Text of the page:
Perhaps you have read the outrageous remarks of Israel’s minister of religious affairs David Azoulay who announced that Reform Jews are not Jewish. Azoulay, speaking on Army Radio, stated that “as soon as a Reform Jew stops following the religion of Israel… I can’t allow myself to say that such a person is a Jew.”
There was nothing all that surprising about his remarks. As an Orthodox Jew and member of the Shas party, his pronouncement was totally consistent with the beliefs and policies of Israel’s rigid Orthodox community. For as long as Israel has been a state, the Orthodox have done everything in their power to suppress non-Orthodox movements. The list of offenses is too vast to recount here.
What is so outrageous is that Prime Minister Benyamin Netanyahu appointed Mr. Azoulay to this ministerial position as part of his deal to form a government of convenience. The Prime Minister demonstrated his willingness to throw the Reform movement under the bus, despite the essential support Reform and Conservative Jews in the U.S. provide to Israel. The disenfranchisement of Reform Jews began, not with Azoulay’s diatribe, but with his selection to the post he holds and, frankly, long before.
Prime Minister Benjamin Netanyahu, finding himself in an uncomfortable position, merely tip-toed into the fray when he criticized the remarks, describing them as “hurtful” and stressing that they “do not represent the position of the government.”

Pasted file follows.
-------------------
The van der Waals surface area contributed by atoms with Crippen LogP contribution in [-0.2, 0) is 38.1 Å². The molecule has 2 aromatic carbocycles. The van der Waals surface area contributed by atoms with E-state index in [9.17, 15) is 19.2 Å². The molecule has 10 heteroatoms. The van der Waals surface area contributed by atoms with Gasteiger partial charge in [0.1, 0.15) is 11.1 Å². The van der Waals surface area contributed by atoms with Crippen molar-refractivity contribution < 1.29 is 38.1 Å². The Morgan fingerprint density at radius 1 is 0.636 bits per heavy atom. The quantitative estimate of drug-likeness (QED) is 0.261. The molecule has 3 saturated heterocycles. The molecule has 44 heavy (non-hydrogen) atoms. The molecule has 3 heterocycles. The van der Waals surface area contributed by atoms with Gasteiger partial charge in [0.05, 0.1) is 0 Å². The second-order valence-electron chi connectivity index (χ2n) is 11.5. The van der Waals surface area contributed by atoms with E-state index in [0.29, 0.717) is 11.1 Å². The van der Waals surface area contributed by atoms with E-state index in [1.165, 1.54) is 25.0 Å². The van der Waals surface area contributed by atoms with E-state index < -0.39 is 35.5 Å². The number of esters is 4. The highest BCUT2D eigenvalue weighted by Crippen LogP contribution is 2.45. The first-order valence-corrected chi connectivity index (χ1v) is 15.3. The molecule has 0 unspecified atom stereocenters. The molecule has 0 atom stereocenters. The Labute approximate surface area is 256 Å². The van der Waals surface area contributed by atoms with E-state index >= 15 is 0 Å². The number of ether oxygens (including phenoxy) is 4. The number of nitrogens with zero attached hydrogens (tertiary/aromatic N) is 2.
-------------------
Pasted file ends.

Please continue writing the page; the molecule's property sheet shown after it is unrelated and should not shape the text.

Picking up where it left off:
Sorry, Bibi, you don’t get a dayeinu for that.
This slap on the wrist was totally insufficient, probably disingenuous. Nothing less than removing Azoulay from his post will suffice, but it is unlikely to happen. For all of Mr. Netanyahu’s bluster on the subject of Iran, his rebuke was pathetically timid, that of a spineless politician interested mostly in saving his job.
American Jews have a long history of steadfast support for Israel. The Reform movement, its rabbis and members have stood behind Israel even while feeling disappointed by certain policies.
I am not ready to say that this support should end.
However it is time for Israel’s elected leaders to give us considerably more respect. A good beginning would be by sacking Mr. Azoulay. Prime Minister Netanyahu needs to step up to the plate. For him to say that these hideous remarks do not represent the view of his government is no more than an empty platitude. He should say that he disagrees personally, (particularly since Mr. Netanyahu is a secular Jew.) and that since Mr. Azoulay’s opinions are not those of his government, therefore Azoulay has to go. If he takes political flack from certain members of his coalition, so be it. If his coalition should fall apart, that would be okay too. Otherwise his pronouncements amount to nothing more than hot air.
With a dose of political courage this could be a watershed event, one that is long overdue.Tags: David Azoulay, israel